12. ● Bodhidharma was the 28th patriarch of Indian Chán Meditation school ● Mahākāśyapa was the 1st patriarch, receiving dharma transmission from Buddha thru the Flower Sermon (拈花微笑, “holding flower, knowing smile”) ● The Chán/Zen practice is all about 不立文字 以心傳心 (Do not establish words, use mind to transmit mind) ● In other words, Chán/Zen is not about intellect, it is all about direct experience ● True experience is experience without hiderances ● Practice Yi Jin Jing to maintain a healthy and robust body ● Can’t polish brick for mirror (avoid mental constipation or mental diarrhea) Bodhidharma was also a Yogi

13. Gautama Buddha 释迦牟尼佛 Mahākāśyapa 摩訶迦葉 Ven Daoxin 道信禪師 4th Patriarch of Chán Ven Huineng 六祖惠能 6th Patriarch of Chán Master Jiru 繼如大和尚 Bodhidhamma 菩提達摩 1st Patriarch of Chán Ven Ming Chi 敏智法師 48th Abbot of Tin Ling Temple (天寧寺 ) Ven Fǎróng 法融禪師 Founder of Tin Ling Temple (天寧寺) 594 ~ 657 CE 1909 ~ 1996 CE 580 ~ 651 CE 638 ~ 713 CE Dōgen Zenji 道元禅師 Founder of Sōtō Zen Suzuki Roshi 鈴木老師 Founder of SF Zen Center 1200 ~ 1253 CE 1904 ~ 1971 CE ??? ~ 535 CE 600 BCE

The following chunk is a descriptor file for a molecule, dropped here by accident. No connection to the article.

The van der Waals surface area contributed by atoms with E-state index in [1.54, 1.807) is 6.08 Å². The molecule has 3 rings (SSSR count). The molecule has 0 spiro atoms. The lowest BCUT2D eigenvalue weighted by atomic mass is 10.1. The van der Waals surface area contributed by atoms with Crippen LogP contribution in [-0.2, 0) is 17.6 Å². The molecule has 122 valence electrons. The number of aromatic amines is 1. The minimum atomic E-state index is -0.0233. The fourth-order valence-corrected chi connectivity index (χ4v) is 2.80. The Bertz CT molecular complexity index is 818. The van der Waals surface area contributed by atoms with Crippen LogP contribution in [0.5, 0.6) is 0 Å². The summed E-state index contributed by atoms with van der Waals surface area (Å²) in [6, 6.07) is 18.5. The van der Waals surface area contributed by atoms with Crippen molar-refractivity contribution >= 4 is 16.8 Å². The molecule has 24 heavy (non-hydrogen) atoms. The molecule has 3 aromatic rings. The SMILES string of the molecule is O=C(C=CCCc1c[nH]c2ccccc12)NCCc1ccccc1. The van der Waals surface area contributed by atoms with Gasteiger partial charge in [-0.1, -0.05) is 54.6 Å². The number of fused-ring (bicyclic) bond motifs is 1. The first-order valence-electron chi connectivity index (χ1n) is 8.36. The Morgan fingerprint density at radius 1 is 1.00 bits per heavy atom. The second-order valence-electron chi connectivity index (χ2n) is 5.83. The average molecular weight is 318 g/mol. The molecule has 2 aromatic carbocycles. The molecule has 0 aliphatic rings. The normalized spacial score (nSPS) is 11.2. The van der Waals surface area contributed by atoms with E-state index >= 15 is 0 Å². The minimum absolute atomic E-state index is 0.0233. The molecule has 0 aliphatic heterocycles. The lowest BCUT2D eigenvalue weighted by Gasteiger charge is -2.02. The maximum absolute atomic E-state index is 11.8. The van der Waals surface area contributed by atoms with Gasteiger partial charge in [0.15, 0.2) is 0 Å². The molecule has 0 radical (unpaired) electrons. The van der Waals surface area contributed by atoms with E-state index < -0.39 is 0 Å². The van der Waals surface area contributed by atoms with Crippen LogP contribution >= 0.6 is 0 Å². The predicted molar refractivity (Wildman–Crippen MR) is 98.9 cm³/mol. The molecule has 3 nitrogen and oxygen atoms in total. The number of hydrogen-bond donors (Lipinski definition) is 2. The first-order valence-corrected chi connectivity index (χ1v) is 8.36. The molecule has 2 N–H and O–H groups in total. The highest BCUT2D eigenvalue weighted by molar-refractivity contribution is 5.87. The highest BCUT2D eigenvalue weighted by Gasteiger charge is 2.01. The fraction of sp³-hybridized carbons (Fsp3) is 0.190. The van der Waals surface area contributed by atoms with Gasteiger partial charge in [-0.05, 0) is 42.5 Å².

Playlist of Shifu Jiru demonstrating Yi Jin Jing: https://dennykmiu.com/YJJ


(From Josh)

‘The body is the bodhi tree.

The heart-mind is like a mirror.

Moment by moment wipe and polish it,

Not allowing dust to collect.’

When someone read the verse to the illiterate Huineng, the future Sixth Patriarch knew Shenxiu had missed it. Huineng dictated this verse for another to write for him:

‘Bodhi originally has no tree,

The mirror has no stand.

Buddha-nature is always clean and pure;

Where might dust collect?’

https://www.learnreligions.com/huineng-sixth-patriarch-of-zen-450206 . . . Another translation/retelling I like better comes from at least one Arrow River Dharma Talk but unfortunately can’t remember which